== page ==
More than 500 Quebec households are without a home following Moving Day, housing group says

One day after Moving Day in Quebec, more than 500 tenant households in the province are without housing — the highest figure in 20 years. 

Group calls for 50,000 social housing units, protection from excessive rent hikes

Advocates say the number of people without housing is probably even higher than the numbers show, as data doesn't reflect households that are not receiving help from municipalities. (Ivanoh Demers/CBC)

One day after Moving Day in Quebec, more than 500 tenant households in the province are without housing — the highest figure in 20 years. 

The social housing group Front d'action populaire en réaménagement urbain (FRAPRU) unveiled the data in its annual report Friday, with spokesperson Véronique Laflamme calling the portrait of today's housing situation "quite bleak." 

According to recent data collected from municipal assistance services, the breakdown of individuals or families without housing is:

  • 128 in Montreal.

  • 75 in Drummondville.

  • 73 in Sherbrooke.

  • 32 in Longueuil.

  • 35 in Quebec City.

  • 28 in Gatineau.

  • 22 in Trois-Rivières.

  • 14 in Châteauguay.

  • 12 in the territory of Lanaudière Sud (Terrebonne, L'Assomption, Repentigny and Mascouche).

  • 11 in Rimouski.

FRAPRU says the numbers are likely even higher. Tenants who live in areas where there are no municipal support services are not counted, nor are those who have decided to manage on their own.

Last year, 373 households — from single renters to entire families — were without a lease on July 2 across the province.

Laflamme says availability of housing is just one part of the problem. Rising rents are another obstacle, as witnessed in Montreal.

"The rate of unoccupied housing is 3.2 per cent in the city of Montreal, which is above the break-even point. However, no less than 554 tenant households have called on the referral service of the municipal housing office this year," Laflamme said. "This situation says a lot about the depth of the crisis."

Even those who have found a home are having a tough time. FRAPRU says tens of thousands of households have had to cut other essentials just to pay rent.

Tens of thousands of households have to cut in other essentials just to pay rent, according to FRAPRU. (Ivanoh Demers/CBC)

The group says things could get even worse if the provincial government doesn't take immediate action.

FRAPRU is calling for additional investments in the AccèsLogis program, the launch of a vast project of 50,000 social housing units in five years, and better protection for tenant households against evictions, repossessions and excessive rent increases.

Meanwhile, the group is hailing improvements made to emergency aid programs in the province, particularly the service in Montreal which offers temporary accommodation and provides assistance with storage and moving.

The group also says while it appreciates the Quebec government improving its services, measures to help tenants were announced too late to be adequately set up in towns where they didn't exist beforehand. 

More than 6,600 housing units built or underway 

Quebec's Ministry of Municipal Affairs and Housing said the government is working to increase supply of housing in all regions of the province. The process includes presenting a new version of the AccèsLogis program to make it more efficient and constructing 15,000 social housing units.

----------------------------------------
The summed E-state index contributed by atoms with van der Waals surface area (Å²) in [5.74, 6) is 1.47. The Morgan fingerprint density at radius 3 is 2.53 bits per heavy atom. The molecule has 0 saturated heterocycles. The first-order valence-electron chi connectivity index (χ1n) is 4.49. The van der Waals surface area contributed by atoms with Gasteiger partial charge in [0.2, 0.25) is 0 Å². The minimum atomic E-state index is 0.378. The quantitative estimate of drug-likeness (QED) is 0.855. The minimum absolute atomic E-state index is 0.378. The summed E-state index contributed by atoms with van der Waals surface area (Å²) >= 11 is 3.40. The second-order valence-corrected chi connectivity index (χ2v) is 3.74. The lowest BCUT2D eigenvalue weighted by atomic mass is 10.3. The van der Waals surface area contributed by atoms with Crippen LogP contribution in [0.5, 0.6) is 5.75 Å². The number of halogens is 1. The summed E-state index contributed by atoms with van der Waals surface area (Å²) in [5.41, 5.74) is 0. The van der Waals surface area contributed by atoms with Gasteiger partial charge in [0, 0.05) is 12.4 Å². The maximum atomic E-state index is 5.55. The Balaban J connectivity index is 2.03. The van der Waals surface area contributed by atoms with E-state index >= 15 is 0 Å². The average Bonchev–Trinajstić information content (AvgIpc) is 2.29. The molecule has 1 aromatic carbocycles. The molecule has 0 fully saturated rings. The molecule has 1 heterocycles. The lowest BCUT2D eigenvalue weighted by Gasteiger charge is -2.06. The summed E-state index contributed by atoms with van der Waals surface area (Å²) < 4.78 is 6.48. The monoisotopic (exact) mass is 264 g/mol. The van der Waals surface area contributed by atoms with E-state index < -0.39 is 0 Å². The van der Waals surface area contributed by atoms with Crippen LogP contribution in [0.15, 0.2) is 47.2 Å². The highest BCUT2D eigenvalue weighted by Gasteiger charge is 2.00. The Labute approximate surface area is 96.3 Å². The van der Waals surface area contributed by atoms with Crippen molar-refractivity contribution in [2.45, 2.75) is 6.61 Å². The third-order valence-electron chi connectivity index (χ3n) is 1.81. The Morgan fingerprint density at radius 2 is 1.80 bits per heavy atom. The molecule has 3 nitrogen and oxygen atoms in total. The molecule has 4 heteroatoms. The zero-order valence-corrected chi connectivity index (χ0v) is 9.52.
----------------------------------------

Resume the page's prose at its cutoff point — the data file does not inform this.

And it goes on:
"Under our government, in just over two years, we have invested more than $730 million and more than 6,600 housing units have been built or are underway," said Bénédicte Trottier Lavoie, spokesperson for the ministry in an emailed statement to CBC Montreal. 

In regard to "renovictions" — a term housing advocates use to describe the ousting of tenants in the name of renovations, Lavoie said a tenant cannot be permanently evicted for simple renovations.

But for people like Camille Boyes-Manseau, who was given the option of relocating for eight months while her apartment underwent renovations in July, she found it was easier to permanently move than to wait around.

Camille Boyes-Manseau was given the choice to relocate for eight months while her Verdun apartment underwent renovations in July, but she said it was easier to permanently move. (Rowan Kennedy/CBC)

But she said finding her new apartment in Verdun was no easy feat.

"It did take some time for sure," Boyes-Manseau said. She described the process as spending every spare minute on different sites, checking posts and replying to ads. 

Finding a place within your budget is even harder, she said. "You can still find those rare gems that work but it's not as easy as it once was. It definitely was stressful."

'We're doing everything we can'

In Montreal, teams in "all boroughs" are actively assisting people who don't yet have leases, with 33 households in temporary housing, according to Craig Sauvé, city councillor for the Southwest borough and associate councillor for housing on the executive committee.

The city has also reserved 50 apartments units to help people find permanent housing and people can call 311 if they need help finding a place to move to.

Counc. Craig Sauvé says Montreal is working hard to find homes for tenants who find themselves stranded. (CBC)

Staff are helping tenants find lodgings by keeping a close eye on apartment listings, doing apartment visits with tenants and talking to property owners on their behalf.

"Our plan from the very beginning was to not let anybody get stuck without a place to go and make sure that they were taken care of," Sauvé said, who also says the long-term solution to the housing crisis is more affordable housing, which requires spending by the province.

"We're doing everything we can."

With files from Chloë Ranaldi, Rowan Kennedy